My husband and I have embarked on a new adventure – we are starting a new church. With that comes much contemplating on essential elements of “church.” Ron is writing a series on the characteristics of a dynamic church and today he wrote about breaking bread with others, or simply sharing meals.
It reminded me of my childhood days. Sunday dinner was a standard in our house. Mom prepared foods that could be fixed a day ahead, or left in the oven on Sunday mornings. She had special recipes that worked best for Sundays. Her Sunday rolls were heavenly! But not only did we have good food, my parents invited someone to join us nearly every week. We lived in Norfolk, Virginia, home to several military installations. Oftentimes my parents invited hungry sailors home. Other times they invited friends with whom they shared life.
And there was more. Often on Sunday evening our parents would invite more folks over. We had simple finger foods, laughter, games, just plain good fun. For a while they led the teen group so it was expected for teens to gather at the house on Sunday nights. Their parents might come as well to socialize in the other room.
Thinking about breaking bread together also reminded me of early days in our marriage. We attended a large church and were blessed to be a part of an excellent Sunday School class of young married folks. It was in that class that we formed friendships and built connections to the larger community that was that church. We were drawn to one couple in particular, David and Vicki. We shared meals together often. We even met together weekly to pray together and I can’t tell you how precious that time was. Our hearts were knit together, and our love for God grew.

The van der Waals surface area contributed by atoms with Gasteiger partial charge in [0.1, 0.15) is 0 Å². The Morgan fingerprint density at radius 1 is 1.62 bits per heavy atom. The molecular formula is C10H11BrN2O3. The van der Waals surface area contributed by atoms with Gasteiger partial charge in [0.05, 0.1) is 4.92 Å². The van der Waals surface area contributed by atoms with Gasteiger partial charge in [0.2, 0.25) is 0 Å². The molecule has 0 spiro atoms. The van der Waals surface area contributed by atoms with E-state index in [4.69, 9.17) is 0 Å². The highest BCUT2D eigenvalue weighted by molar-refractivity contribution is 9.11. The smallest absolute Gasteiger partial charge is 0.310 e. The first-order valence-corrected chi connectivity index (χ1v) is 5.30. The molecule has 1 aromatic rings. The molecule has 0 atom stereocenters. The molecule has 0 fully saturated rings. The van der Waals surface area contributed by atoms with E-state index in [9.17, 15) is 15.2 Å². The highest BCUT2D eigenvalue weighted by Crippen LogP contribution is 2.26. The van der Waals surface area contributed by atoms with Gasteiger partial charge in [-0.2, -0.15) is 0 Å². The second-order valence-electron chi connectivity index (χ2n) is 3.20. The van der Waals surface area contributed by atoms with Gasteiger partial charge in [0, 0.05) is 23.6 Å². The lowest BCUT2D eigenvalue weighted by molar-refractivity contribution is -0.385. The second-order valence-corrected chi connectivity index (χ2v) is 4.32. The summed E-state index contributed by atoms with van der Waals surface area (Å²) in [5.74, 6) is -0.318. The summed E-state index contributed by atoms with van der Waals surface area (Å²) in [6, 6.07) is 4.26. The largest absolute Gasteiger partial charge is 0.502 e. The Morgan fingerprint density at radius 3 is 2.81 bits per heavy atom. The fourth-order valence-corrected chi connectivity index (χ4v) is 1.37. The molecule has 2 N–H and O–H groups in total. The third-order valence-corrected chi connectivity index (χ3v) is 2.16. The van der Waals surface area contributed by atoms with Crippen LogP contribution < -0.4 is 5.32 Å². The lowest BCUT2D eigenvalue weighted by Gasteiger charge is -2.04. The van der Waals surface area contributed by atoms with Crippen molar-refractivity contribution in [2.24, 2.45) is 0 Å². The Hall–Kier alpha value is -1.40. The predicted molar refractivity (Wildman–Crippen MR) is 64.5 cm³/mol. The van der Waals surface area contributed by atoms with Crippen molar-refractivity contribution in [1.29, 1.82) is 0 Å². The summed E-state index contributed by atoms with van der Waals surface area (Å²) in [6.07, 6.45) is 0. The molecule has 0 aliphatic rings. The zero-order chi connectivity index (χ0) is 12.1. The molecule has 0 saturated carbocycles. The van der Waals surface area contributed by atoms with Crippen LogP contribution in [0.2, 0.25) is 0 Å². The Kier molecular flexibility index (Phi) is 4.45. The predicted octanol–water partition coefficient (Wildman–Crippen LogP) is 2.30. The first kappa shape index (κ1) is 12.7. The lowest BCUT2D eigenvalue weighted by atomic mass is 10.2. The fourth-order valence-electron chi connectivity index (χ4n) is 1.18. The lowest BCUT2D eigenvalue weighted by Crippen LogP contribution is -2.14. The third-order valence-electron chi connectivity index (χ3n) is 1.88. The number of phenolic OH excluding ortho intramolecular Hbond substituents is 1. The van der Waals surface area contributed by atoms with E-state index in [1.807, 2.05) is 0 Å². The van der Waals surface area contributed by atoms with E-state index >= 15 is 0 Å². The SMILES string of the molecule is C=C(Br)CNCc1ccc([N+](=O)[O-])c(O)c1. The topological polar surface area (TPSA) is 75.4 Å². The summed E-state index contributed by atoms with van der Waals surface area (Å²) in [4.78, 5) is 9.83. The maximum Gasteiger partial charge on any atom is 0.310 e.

We are meant to share life together in community. The early church “broke bread in their homes and ate together with glad and sincere hearts, praising God and enjoying the favor of all the people.” It wasn’t just about food or fun … it was entering each other’s story, sharing together, bearing together, encouraging one another, carrying one another.
Eugene Peterson writes, “Life isn’t an accumulation of abstractions such as love and truth, sin and salvation, atonement and holiness; life is the realization of details that all connect organically, personally, specifically: names and fingerprints, street numbers and local weather, lamb for supper and a flat tire in the rain. God reveals himself to us … in the kind of stories that we use to … tell our friends who we are and what it’s like to be human.”
A key element of church is the interweaving of our lives, the sharing of our stories. And even better … getting in on God’s story!